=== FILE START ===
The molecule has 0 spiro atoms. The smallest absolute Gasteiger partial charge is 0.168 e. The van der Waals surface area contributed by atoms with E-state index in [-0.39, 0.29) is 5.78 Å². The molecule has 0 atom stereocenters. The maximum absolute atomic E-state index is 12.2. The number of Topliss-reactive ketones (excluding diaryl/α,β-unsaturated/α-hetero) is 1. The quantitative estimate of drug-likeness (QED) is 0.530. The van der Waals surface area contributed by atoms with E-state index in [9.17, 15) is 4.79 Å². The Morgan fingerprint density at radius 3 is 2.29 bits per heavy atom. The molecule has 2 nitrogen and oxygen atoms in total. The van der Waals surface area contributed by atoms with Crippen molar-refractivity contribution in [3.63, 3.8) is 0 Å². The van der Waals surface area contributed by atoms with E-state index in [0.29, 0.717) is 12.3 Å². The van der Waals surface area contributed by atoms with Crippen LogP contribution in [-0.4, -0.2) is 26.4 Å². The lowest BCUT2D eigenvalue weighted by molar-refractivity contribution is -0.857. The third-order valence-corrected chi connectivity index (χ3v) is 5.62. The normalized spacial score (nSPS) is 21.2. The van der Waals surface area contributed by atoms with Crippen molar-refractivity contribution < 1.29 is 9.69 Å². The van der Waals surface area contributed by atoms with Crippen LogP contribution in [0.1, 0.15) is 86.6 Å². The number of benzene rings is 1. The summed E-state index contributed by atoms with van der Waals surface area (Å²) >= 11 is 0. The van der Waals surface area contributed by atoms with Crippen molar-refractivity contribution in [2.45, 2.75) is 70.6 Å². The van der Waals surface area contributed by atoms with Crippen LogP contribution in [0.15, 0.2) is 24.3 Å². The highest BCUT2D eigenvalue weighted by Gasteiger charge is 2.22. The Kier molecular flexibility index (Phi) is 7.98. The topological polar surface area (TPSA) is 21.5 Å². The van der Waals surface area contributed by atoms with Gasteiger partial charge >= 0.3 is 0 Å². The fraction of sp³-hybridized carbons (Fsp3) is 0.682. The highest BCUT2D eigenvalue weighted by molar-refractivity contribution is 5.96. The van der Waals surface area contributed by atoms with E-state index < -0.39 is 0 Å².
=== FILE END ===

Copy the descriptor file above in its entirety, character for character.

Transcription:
The molecule has 0 spiro atoms. The smallest absolute Gasteiger partial charge is 0.168 e. The van der Waals surface area contributed by atoms with E-state index in [-0.39, 0.29) is 5.78 Å². The molecule has 0 atom stereocenters. The maximum absolute atomic E-state index is 12.2. The number of Topliss-reactive ketones (excluding diaryl/α,β-unsaturated/α-hetero) is 1. The quantitative estimate of drug-likeness (QED) is 0.530. The van der Waals surface area contributed by atoms with E-state index in [9.17, 15) is 4.79 Å². The Morgan fingerprint density at radius 3 is 2.29 bits per heavy atom. The molecule has 2 nitrogen and oxygen atoms in total. The van der Waals surface area contributed by atoms with Crippen molar-refractivity contribution in [3.63, 3.8) is 0 Å². The van der Waals surface area contributed by atoms with E-state index in [0.29, 0.717) is 12.3 Å². The van der Waals surface area contributed by atoms with Crippen LogP contribution in [-0.4, -0.2) is 26.4 Å². The lowest BCUT2D eigenvalue weighted by molar-refractivity contribution is -0.857. The third-order valence-corrected chi connectivity index (χ3v) is 5.62. The normalized spacial score (nSPS) is 21.2. The van der Waals surface area contributed by atoms with Crippen molar-refractivity contribution < 1.29 is 9.69 Å². The van der Waals surface area contributed by atoms with Crippen LogP contribution in [0.1, 0.15) is 86.6 Å². The number of benzene rings is 1. The summed E-state index contributed by atoms with van der Waals surface area (Å²) >= 11 is 0. The van der Waals surface area contributed by atoms with Crippen molar-refractivity contribution in [2.45, 2.75) is 70.6 Å². The van der Waals surface area contributed by atoms with Crippen LogP contribution in [0.15, 0.2) is 24.3 Å². The highest BCUT2D eigenvalue weighted by Gasteiger charge is 2.22. The Kier molecular flexibility index (Phi) is 7.98. The topological polar surface area (TPSA) is 21.5 Å². The van der Waals surface area contributed by atoms with Gasteiger partial charge >= 0.3 is 0 Å². The fraction of sp³-hybridized carbons (Fsp3) is 0.682. The highest BCUT2D eigenvalue weighted by molar-refractivity contribution is 5.96. The van der Waals surface area contributed by atoms with E-state index < -0.39 is 0 Å².